Wednesday, April 11, 2018

Le moulin à vent

That's French for "windmill." This one stands on a hilltop overlooking the vineyards of Beaujolais and gives its name to one of the special crus of Beaujolais. We stopped here and walked Tasha up the short walkway to the foot of the windmill and took in the views.

Le moulin à vent.

Unfortunately, we were too early for the cave to be open -- they were still closed for lunch. But it's probably for the best. We already had some wine in the trunk and we had several more villages to visit on our way north. Beaujolais is more expensive than our local Touraine gamay so we didn't need to go overboard. By the way, un caveau is une petite cave (a little wine cellar). Clear? Not.

The wine cooperative at the foot of the windmill, closed for lunch.

But it was nice to see the windmill. I had always assumed that Moulin-à-vent was a town, but it's not. It's just the windmill, which is classified as a historical monument, and the name of the wine made in the neighboring vineyards.

Nearby buildings and surrounding vineyards.

A grammar note: when moulin à vent is written without hyphens, it refers to a windmill, any windmill. When the three words are hyphenated, Moulin-à-vent, it's a proper noun that refers to the wine appellation. At least that's my understanding.

12 comments:

  1. Beautiful windmill and I also love that roofline (and the tile). The first time I was in Southern France, I was surprised to see a number of old (and beautiful) windmills.

    ReplyDelete
  2. You are absolutely right and thank you for the very important grammar note. The use of the hyphen in French is completely misunderstood by most English speaking people and that tendency is creeping up in France where I notice an alarmingly strong shortage of hyphens. I might add, in the case of the wine Moulin-à-vent, and in addition to the hyphens, the M should capitalized as opposed to the structure moulin à vent. The same applies to saint Aignan, the person with no capital S, and Saint-Aignan, the town.

    The sign in the second photo is totally confusing. What does it refer to? The wine or the structure?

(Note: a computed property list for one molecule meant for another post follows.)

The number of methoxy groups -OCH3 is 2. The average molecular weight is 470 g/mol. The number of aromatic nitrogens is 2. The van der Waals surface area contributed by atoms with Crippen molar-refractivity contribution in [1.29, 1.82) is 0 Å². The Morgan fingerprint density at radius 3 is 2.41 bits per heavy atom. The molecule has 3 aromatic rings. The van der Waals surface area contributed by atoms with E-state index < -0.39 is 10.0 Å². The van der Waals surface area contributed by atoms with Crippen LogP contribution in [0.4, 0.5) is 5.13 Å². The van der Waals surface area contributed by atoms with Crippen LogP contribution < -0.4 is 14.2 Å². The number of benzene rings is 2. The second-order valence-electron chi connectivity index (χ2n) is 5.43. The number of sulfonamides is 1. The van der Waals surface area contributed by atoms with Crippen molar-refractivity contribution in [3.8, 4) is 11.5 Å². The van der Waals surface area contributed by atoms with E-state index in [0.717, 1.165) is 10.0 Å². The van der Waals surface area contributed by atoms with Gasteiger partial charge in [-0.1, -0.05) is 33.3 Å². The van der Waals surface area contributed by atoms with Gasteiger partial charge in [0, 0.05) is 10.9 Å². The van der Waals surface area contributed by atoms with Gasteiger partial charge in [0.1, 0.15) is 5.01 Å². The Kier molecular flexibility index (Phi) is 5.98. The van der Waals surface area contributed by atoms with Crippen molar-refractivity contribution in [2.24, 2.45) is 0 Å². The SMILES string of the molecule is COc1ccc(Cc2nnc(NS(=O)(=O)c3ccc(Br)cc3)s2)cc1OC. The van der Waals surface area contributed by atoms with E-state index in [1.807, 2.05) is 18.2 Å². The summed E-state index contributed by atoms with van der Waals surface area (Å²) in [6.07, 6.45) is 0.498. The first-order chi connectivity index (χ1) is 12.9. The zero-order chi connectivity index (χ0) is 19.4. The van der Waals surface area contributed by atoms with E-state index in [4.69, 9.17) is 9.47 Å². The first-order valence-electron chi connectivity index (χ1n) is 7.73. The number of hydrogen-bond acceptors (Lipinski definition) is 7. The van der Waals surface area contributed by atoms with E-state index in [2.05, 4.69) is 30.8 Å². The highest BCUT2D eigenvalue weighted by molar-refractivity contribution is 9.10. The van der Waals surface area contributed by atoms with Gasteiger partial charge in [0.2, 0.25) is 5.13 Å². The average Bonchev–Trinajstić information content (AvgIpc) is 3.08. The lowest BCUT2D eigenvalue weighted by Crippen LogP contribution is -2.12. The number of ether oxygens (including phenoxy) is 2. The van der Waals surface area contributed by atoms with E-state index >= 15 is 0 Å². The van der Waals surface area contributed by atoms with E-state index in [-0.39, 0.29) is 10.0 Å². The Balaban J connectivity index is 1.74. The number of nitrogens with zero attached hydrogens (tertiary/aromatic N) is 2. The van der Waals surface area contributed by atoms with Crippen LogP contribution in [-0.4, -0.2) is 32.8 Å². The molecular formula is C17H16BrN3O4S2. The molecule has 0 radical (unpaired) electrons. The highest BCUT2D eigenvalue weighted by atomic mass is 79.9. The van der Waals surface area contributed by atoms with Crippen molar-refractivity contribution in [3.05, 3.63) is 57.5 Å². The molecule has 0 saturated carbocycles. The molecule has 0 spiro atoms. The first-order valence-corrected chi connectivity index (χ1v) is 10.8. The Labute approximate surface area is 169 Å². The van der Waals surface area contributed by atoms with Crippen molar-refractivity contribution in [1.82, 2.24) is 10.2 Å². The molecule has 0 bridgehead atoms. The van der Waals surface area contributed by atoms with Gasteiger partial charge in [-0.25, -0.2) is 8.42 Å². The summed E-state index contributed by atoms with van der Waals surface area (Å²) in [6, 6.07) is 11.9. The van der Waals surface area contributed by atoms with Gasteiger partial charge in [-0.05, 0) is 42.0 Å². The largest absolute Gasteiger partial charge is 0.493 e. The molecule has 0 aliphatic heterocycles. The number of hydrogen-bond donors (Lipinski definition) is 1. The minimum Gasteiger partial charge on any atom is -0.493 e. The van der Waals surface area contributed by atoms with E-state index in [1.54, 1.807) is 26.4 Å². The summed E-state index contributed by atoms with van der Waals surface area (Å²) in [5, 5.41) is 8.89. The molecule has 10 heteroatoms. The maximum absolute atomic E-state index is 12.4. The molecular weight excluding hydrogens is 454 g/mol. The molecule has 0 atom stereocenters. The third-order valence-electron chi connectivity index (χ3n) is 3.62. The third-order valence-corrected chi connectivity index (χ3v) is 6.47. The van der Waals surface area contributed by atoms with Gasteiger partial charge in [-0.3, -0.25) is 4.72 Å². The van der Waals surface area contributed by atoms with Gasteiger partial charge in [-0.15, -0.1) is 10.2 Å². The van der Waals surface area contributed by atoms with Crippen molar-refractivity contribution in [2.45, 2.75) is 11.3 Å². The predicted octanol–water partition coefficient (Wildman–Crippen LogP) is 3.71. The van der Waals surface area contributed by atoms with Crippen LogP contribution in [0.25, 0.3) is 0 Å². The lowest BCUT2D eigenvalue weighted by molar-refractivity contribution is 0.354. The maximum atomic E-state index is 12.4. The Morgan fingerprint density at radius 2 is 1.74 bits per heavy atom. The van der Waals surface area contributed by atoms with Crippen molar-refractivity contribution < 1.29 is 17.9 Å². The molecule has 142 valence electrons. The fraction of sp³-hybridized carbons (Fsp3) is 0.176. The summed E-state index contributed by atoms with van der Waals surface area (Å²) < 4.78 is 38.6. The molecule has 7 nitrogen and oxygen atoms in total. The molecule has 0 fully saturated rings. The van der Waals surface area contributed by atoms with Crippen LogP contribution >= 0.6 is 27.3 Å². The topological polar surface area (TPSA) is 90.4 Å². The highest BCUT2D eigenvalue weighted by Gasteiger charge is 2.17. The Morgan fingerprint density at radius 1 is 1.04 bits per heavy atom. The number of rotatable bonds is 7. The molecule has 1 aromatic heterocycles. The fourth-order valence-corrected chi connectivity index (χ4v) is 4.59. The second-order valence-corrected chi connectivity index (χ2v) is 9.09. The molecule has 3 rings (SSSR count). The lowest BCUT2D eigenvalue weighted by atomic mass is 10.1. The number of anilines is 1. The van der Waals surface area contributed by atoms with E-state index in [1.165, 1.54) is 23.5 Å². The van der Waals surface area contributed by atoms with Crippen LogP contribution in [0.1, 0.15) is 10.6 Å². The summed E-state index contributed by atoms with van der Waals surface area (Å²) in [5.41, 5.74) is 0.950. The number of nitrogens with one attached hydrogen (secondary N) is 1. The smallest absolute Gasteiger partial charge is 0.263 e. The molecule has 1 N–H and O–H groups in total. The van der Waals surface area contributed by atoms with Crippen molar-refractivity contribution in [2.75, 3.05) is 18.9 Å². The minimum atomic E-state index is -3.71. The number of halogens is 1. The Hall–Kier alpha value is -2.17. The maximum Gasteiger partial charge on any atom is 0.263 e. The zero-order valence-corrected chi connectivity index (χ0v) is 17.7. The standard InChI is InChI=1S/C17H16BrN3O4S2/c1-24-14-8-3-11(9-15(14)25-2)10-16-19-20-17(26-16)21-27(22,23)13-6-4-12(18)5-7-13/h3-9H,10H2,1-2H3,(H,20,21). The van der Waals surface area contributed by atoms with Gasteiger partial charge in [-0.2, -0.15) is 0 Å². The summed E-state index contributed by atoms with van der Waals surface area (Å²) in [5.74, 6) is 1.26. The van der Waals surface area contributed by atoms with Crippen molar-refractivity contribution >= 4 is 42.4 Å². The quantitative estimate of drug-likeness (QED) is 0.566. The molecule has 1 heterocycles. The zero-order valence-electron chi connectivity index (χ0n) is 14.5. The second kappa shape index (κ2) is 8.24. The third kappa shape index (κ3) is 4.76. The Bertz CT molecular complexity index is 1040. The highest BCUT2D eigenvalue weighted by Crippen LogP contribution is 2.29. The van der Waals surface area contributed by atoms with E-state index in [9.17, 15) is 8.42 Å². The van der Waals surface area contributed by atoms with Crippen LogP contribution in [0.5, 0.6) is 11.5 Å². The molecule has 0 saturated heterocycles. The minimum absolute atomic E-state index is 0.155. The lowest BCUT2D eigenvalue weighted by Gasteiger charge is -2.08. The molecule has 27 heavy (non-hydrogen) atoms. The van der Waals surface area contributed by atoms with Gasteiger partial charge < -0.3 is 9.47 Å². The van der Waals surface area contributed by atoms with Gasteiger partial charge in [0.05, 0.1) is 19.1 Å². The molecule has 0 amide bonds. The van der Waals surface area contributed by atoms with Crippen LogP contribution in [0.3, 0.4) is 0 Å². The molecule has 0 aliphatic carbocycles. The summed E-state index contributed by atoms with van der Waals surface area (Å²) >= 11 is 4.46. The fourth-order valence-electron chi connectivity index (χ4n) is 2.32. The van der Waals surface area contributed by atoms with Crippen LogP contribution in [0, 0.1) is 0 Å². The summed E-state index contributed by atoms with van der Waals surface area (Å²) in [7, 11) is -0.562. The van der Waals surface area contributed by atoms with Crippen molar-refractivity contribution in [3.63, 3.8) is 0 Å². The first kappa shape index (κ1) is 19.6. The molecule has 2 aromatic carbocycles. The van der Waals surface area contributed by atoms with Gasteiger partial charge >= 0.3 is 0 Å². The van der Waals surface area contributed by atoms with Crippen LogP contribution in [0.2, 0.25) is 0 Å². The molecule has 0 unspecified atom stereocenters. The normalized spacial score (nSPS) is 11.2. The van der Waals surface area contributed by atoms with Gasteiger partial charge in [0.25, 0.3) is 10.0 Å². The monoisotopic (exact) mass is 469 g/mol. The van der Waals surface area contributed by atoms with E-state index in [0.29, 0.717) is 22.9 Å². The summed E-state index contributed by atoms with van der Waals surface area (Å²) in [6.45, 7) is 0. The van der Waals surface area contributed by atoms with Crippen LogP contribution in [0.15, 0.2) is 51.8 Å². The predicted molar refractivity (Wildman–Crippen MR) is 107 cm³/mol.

ReplyDelete
    Replies
    1. A black sign with white lettering usual gives the name of a lieu-dit.

      Delete
    2. According to Wikipedia, the wine Moulin-à-Vent got its name in 1936 and was known previously as Romanèche-Thorins. There doesn't seem to be a lieu-dit or anything else called Le Moulin à Vent other that a Château, the structure proper or the wine. Back to square one!

      Delete
    3. Where do you find the names of all the lieux-dits in France? There are at least 5 lieux-dits between here and the center of our village. I saw all the signs with names this morning and not one of them has hyphens in it. Les Sables, Au-Dessus de l'Ile, La Rouère de l'Aulne, etc. All the signs are black with white lettering.

      Delete
    4. It seems that the term lieu-dit ("place name") in Beaujolais has a specific meaning. Vineyard parcels are distinguised by lieu-dit. And one of them is Le Moulin à Vent. It's on this map, along with the other lieux-dits of the Moulin-à-Vent AOP or cru area. The difference between a lieu-dit and a hameau ("hamlet) is that a hamlet has people or at least houses on its territory. A lieu-dit can be a field or a plot of woods — or a parcel of grapevines — where nobody lives or perhaps has ever lived.

      Delete
    5. You're probably right since I found at least 3 different Moulins à Vent (no hyphens) in the list of lieux-dits in Saône-et-Loire. But, if this is the case, to be grammatically correct there should be hyphens since the sign does not refer to a structure but to a terroir. As, I said there is a terrible scarcity of hyphens in France nowadays. Too much work!

      Delete
    6. I'm not sure hyphens have much to do with grammar. They have to do with spelling conventions — and that's another kettle of fish entirely. Did you notice the sign in my recent photo of our local bridge and castle? T annonces that you are arriving in Saint Aignan sur Cher.

      Delete
    7. Je viens de trouver cette définition de grammaire: La grammaire est composée des règles régissant l’usage, oral ou écrit, de la langue. Avec le rait d'union, à mon sens, il s'agit de l'usage écrit de la langue, donc il fait partie de la grammaire, comme l'orthographe.

      Delete
    8. Pourquoi faire simple quand on peut faire compliqué, n'est-ce pas? One of my French neighbors, who speaks some German and some English, told me years ago: l'anglais, c'est simple, parce qu'il n'y a pas de grammaire! So what does "grammaire" mean? Complications, I guess, as with French (gender and agreements) and German (cases AND three genders!). In all three languages, verbs and tenses and moods like the subjunctive are already complicated enough. And spelling. I remember that our editor colleague used to get very frustrated with writers who over-used hyphens. She had a name for it — hyphenitis.

      Delete
    9. I was referring to Helen R.

      Delete
  3. Thanks to chm for the lesson. I understood about the hyphens or not in the name of the windmill or wine, but I never would have thought to apply that to a saint's name and a town's. I will pay more attention henceforth.

    ReplyDelete

Pour your heart out! I'm listening.